Why does this matter? A Place for Women founder Monique says  feeling unsafe in a café is simply the tip of the iceberg: French cities that are built for men and run by men are being engineered to support men. For women, this means a municipal environment in which public spending actively encourages men to take ownership of public spaces. It pushes women out – and makes them feel out-of-place in the cities they call their homes.

 
 
 
 

Two east London boroughs are planning to tax nightlife to fund the clean up. Will it work?

A Shoreditch rave, 2013. Image: Getty.

No-one likes cleaning up after a party, but someone’s got to do it. On a city-wide scale, that job falls to the local authority. But that still leaves the question: who pays?

In east London, the number of bars and clubs has increased dramatically in recent years. The thriving club scene has come with benefits – but also a price tag for the morning clean-up and cost of policing. The boroughs of Hackney and Tower Hamlets are now looking to nightlife venues to cover these costs.

Back in 2012, councils were given powers to introduce ‘late night levies’: essentially a tax on all the licensed venues that open between midnight and 6am. The amount venues are expected to pay is based on the premises’ rateable value. Seventy per cent of any money raised goes to the police and the council keeps the rest.

Few councils took up the offer. Four years after the legislation was introduced, only eight local authorities had introduced a levy, including Southampton, Nottingham, and Cheltenham. Three of the levies were in the capital, including Camden and Islington. The most lucrative was in the City of London, where £420,000 was raised in the 2015-16 financial year.

Even in places where levies have been introduced, they haven’t always had the desired effect. Nottingham adopted a late night levy in November 2014. Last year, it emerged that the tax had raised £150,000 less than expected in its first year. Only a few months before, Cheltenham scrapped its levy after it similarly failed to meet expectations.


Last year, the House of Lords committee published its review of the 2003 Licensing Act. The committee found that “hardly any respondents believed that late night levies were currently working as they should be” – and councils reported that the obligation to pass revenues from the levy to the police had made the tax unappealing. Concluding its findings on the late night levy, the committee said: “We believe on balance that it has failed to achieve its objectives, and should be abolished.”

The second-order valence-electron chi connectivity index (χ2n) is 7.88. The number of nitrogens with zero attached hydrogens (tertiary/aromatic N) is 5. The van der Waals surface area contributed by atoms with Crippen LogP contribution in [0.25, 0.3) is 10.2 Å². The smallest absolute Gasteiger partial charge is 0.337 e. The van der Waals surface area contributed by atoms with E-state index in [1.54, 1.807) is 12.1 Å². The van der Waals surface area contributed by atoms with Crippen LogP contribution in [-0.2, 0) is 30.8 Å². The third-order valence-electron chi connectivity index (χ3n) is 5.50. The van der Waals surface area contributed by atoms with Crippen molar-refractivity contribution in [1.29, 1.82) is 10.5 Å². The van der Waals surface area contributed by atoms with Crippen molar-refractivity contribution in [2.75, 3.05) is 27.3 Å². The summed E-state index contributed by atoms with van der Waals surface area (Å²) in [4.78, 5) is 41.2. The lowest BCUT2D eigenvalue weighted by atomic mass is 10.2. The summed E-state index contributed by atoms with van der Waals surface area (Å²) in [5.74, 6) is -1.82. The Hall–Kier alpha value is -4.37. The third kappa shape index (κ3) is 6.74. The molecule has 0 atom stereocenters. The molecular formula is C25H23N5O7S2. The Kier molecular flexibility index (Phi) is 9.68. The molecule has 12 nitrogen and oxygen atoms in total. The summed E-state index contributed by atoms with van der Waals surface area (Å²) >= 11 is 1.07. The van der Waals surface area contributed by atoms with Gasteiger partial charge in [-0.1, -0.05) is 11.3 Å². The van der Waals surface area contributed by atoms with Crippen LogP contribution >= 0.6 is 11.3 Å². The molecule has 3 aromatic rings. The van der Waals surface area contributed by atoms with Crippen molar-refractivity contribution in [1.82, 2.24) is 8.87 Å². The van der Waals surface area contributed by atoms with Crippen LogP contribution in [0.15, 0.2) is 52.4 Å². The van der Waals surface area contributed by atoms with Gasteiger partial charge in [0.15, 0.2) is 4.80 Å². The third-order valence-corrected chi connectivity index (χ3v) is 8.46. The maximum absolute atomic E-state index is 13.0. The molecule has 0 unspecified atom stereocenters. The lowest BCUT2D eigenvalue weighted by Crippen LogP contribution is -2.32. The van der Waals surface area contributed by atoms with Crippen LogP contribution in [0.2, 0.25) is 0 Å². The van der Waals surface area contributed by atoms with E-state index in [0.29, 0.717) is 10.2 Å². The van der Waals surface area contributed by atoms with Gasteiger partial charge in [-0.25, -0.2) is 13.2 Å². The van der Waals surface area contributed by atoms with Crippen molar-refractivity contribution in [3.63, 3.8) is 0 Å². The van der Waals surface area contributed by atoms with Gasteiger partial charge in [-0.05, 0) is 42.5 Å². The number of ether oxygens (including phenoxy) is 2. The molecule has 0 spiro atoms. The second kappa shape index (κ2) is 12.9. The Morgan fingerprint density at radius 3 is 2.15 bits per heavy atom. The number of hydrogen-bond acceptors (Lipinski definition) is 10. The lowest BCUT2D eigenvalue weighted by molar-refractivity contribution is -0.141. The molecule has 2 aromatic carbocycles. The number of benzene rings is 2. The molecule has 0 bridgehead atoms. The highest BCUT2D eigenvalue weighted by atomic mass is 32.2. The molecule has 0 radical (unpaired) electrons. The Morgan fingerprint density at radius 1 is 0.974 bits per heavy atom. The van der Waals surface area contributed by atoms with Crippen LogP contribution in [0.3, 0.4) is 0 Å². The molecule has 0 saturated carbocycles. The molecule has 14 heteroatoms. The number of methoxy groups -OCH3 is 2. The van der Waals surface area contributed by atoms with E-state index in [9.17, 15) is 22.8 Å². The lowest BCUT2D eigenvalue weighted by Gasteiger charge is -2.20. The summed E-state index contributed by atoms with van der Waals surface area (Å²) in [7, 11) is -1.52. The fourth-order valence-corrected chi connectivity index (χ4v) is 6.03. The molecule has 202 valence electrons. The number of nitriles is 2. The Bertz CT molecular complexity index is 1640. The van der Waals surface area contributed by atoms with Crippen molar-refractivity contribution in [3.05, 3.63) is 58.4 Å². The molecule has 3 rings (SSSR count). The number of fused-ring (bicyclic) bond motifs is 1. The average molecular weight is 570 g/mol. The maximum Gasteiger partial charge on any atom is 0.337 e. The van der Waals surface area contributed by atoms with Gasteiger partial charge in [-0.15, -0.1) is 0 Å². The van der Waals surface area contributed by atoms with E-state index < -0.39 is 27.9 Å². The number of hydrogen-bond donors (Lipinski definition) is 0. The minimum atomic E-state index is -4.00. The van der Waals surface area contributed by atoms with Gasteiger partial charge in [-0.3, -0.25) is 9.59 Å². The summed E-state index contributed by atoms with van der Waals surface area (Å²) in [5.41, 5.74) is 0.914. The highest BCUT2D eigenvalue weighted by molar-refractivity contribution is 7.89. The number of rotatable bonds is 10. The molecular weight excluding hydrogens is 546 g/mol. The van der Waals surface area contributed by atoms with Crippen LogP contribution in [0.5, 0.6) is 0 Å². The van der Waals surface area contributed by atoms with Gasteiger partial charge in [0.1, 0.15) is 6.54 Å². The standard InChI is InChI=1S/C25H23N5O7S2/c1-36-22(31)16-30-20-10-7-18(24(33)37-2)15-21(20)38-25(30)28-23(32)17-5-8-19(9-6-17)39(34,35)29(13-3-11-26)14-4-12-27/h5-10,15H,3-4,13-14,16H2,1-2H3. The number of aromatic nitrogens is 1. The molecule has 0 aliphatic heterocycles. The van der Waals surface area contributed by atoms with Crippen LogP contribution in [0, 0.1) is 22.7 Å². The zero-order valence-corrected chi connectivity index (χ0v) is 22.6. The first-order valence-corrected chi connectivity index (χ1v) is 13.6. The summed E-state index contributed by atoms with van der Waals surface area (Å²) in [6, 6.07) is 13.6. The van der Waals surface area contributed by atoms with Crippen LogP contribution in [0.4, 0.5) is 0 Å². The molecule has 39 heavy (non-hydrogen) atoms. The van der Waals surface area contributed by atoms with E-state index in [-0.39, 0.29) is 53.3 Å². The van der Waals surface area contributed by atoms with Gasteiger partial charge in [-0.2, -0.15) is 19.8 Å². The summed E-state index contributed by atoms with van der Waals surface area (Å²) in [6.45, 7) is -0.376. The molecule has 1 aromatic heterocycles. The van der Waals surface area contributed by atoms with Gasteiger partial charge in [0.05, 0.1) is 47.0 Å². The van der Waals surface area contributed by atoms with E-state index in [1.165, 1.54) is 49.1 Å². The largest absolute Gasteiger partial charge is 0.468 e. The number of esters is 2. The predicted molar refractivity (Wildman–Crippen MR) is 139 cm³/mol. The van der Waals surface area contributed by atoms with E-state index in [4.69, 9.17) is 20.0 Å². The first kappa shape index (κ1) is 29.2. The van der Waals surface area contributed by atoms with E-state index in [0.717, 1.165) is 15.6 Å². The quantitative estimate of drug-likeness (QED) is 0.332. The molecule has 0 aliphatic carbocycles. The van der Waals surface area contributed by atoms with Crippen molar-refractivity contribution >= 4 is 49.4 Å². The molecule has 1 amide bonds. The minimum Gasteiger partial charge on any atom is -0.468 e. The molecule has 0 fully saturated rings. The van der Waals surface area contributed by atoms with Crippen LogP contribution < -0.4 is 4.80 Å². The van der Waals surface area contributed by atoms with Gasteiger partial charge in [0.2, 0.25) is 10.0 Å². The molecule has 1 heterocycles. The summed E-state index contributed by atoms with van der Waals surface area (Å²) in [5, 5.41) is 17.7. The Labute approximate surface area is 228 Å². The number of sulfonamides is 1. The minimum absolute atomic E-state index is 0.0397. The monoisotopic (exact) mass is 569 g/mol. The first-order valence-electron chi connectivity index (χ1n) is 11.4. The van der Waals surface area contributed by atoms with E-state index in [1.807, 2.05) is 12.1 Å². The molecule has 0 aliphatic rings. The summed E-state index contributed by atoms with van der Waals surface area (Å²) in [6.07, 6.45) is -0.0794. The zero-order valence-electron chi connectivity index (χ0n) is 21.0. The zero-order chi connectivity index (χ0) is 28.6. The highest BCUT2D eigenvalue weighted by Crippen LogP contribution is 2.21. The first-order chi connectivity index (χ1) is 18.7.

As might be expected of a nightlife tax, late night levies are also vociferously opposed by the hospitality industry. Commenting on the proposed levy in Tower Hamlets, Brigid Simmonds, chief executive at the British Beer and Pub Association, said: “A levy would represent a damaging new tax – it is the wrong approach. The focus should be on partnership working, with the police and local business, to address any issues in the night time economy.”

Nevertheless, boroughs in east London are pressing ahead with their plans. Tower Hamlets was recently forced to restart a consultation on its late night levy after a first attempt was the subject of a successful legal challenge by the Association of Licensed Multiple Retailers (ALMR). Kate Nicholls, chief executive at the ALMR, said:

“We will continue to oppose these measures wherever they are considered in any part of the UK and will urge local authorities’ to work with businesses, not against them, to find solutions to any issues they may have.”

Meanwhile, Hackney council intends to introduce a levy after a consultation which revealed 52 per cents of respondents were in favour of the plans. Announcing the consultation in February, licensing chair Emma Plouviez said:

“With ever-shrinking budgets, we need to find a way to ensure the our nightlife can continue to operate safely, so we’re considering looking to these businesses for a contribution towards making sure their customers can enjoy a safe night out and their neighbours and surrounding community doesn’t suffer.”

With budgets stretched, it’s inevitable that councils will seek to take advantage of any source of income they can. Nevertheless, earlier examples of the late night levy suggest this nightlife tax is unlikely to prove as lucrative as is hoped. Even if it does, should we expect nightlife venues to plug the gap left by public sector cuts?